3D printer filaments can be made from a wide variety of thermoplastics, each with its own unique set of properties.
A thermoplastic is a polymer that can be repeatedly melted and cooled. Polymers are long chains of molecules and can be found everywhere in our lives: like the natural polymers in the carbohydrates that we eat or the synthetic polymers in plastic bottles.
Here you can find a list of all the different thermoplastics that are available as 3D printer filaments as well as some important background information on all thermoplastics and their different properties.
Many of the thermoplastic properties important in 3D printing depend largely on whether it is a crystalline or amorphous polymer. The molecules of crystalline polymers are very well ordered and packed together, like a diamond, making them very strong. Amorphous polymers have a very jumbled molecular structure, looking more like spaghetti, making them flexible.
When you heat a crystalline polymer there is an exact point at which it will become liquid. Amorphous polymers do not have an exact melting point, they have a gradual transition from solid to liquid: this is called the glass transition temperature (Tg) where the polymer is very soft and viscous. This is an important consideration in 3D printing as it will effect the functionality of the final product.
Crystalline polymers are usually more opaque, more resistant to heat and more resistant to deformation than amorphous polymers. Polymers with higher crystallinity, like PLA or PP, are more suited to products where hardness and rigidity are needed. On the other hand, products that need flexibility will be more suited to amorphous polymers, like HIPS or ABS.
The filaments used in 3D printing can be Bio-based (like PLA) or completely synthetic (like ABS or PVA). Filaments come in a wide range of colours and can have have "superpowers" like glow in the dark filaments. Some of the most popular filaments used are PLA, ABS, Nylon and PETG however there are many others available to choose from.
When choosing your filament there are lots of factors you can consider. The table below summarises the most common properties and descriptions of 3D printing filaments.
|CAS Number||A unique identifier code given to every chemical substance by the Chemical Abstracts Service.||--|
|Crystallinity||The degree of structural order within a polymer. Higher crystallinity means the polymer will be harder, more rigid with a higher melting temperature and smaller glass transition temperature. Polymers with low crystallinity are 'amorphous'||%|
|Melting Temperature||The temperature at which the filament becomes a liquid.||°C / °F|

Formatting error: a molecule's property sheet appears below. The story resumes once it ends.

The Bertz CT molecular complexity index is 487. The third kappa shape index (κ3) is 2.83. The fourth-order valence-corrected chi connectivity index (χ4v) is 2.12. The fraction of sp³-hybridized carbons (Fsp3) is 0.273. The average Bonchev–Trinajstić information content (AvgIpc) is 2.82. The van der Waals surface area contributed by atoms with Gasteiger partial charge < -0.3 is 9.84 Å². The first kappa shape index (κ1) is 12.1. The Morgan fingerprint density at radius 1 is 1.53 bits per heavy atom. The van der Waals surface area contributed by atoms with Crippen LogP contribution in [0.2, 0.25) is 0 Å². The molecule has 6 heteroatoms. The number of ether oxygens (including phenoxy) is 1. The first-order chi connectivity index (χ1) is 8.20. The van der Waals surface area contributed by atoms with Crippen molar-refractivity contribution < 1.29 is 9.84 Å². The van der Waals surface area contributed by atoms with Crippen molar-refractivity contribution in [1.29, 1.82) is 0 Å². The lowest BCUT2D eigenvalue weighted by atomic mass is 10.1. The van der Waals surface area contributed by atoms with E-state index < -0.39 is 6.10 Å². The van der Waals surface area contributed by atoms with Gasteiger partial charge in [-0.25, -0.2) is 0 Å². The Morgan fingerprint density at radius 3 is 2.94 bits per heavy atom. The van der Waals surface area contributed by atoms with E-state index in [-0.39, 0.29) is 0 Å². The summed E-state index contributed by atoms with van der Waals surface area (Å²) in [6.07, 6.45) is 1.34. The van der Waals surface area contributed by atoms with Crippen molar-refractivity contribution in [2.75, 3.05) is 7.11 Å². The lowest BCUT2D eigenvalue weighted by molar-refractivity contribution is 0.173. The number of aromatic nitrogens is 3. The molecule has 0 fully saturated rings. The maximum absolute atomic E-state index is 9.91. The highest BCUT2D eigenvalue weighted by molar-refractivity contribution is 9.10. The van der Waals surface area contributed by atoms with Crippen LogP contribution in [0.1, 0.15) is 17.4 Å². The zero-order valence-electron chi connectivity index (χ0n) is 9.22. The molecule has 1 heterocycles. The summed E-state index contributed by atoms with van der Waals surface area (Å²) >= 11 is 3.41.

|Glass Transition Temperature||The temperature range where amorphous polymers start to go soft or rubbery.||°C / °F|
|Printing Temperature||Also known as the Extrusion Temperature. This is the temperature that the 3D printer nozzle needs to be heated to in order to print with the filament.||°C / °F|
|Density||The mass of a given volume of filament. This is important for calculating the final weight of your product and the length of filament that this will require.||g/cm3|
|Rigidity||The stiffness of the filament. How well does it resist bending?||MPa / psi|
|Strength||How well a filament resists breaking or deformation under mechanical stress||MPa / psi|
|Impact Resistance||How well a filament can withstand a high force over a short period of time.||ft.lb/in2|
|Tensile Strength||The resistance of the filament to breaking under pulling tension.||MPa / psi|
|Tensile Elongation||The amount that a filament will stretch as it is pulled in tension.||%|
|Flexural Strength||Also known as the Bend Strength. This is the amount of bending force a filament can endure before breaking.||MPa / PSI|
|Layer Adhesion||How well each layer of the 3D printing filament bonds and solidifies with each other.||--|
|Water Soluble||Will the filament dissolve in water?||--|
|Other Solvents||What can the material be dissolved in?||--|
|Diameter||The width of the filament||mm|
|Color||Measurable in RGB, RAL or Pantone||--|
|Transparency||How see-through the filament is||--|
|Bio-Based||Is the filament made from substances derived from living things, like sugar cane.||--|
That may look like a lot of factors to think about to buy your 3D printer filament but with our filter tool you can search for the right filament with just a few clicks. It even uses a 1-5 rating system for properties like strength and layer adhesion.